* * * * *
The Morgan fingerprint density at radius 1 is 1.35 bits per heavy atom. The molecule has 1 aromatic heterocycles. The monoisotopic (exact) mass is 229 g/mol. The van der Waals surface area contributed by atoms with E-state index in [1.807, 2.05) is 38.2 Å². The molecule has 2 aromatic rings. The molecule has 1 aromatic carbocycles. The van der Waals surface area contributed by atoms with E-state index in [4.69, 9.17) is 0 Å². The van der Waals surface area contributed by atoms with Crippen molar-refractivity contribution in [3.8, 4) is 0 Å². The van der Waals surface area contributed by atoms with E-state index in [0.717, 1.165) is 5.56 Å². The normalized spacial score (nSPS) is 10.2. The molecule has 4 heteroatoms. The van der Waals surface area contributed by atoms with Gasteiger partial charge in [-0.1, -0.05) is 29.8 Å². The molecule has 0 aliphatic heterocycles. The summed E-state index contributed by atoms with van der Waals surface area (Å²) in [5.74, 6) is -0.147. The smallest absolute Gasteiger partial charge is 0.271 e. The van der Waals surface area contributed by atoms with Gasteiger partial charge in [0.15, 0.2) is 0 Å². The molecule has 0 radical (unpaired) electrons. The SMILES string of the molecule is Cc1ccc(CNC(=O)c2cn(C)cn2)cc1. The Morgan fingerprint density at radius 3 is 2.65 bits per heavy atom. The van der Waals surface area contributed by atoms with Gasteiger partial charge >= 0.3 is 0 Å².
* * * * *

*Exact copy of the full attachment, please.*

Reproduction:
The Morgan fingerprint density at radius 1 is 1.35 bits per heavy atom. The molecule has 1 aromatic heterocycles. The monoisotopic (exact) mass is 229 g/mol. The van der Waals surface area contributed by atoms with E-state index in [1.807, 2.05) is 38.2 Å². The molecule has 2 aromatic rings. The molecule has 1 aromatic carbocycles. The van der Waals surface area contributed by atoms with E-state index in [4.69, 9.17) is 0 Å². The van der Waals surface area contributed by atoms with Crippen molar-refractivity contribution in [3.8, 4) is 0 Å². The van der Waals surface area contributed by atoms with E-state index in [0.717, 1.165) is 5.56 Å². The normalized spacial score (nSPS) is 10.2. The molecule has 4 heteroatoms. The van der Waals surface area contributed by atoms with Gasteiger partial charge in [-0.1, -0.05) is 29.8 Å². The molecule has 0 aliphatic heterocycles. The summed E-state index contributed by atoms with van der Waals surface area (Å²) in [5.74, 6) is -0.147. The smallest absolute Gasteiger partial charge is 0.271 e. The van der Waals surface area contributed by atoms with Gasteiger partial charge in [0.15, 0.2) is 0 Å². The molecule has 0 radical (unpaired) electrons. The SMILES string of the molecule is Cc1ccc(CNC(=O)c2cn(C)cn2)cc1. The Morgan fingerprint density at radius 3 is 2.65 bits per heavy atom. The van der Waals surface area contributed by atoms with Gasteiger partial charge >= 0.3 is 0 Å².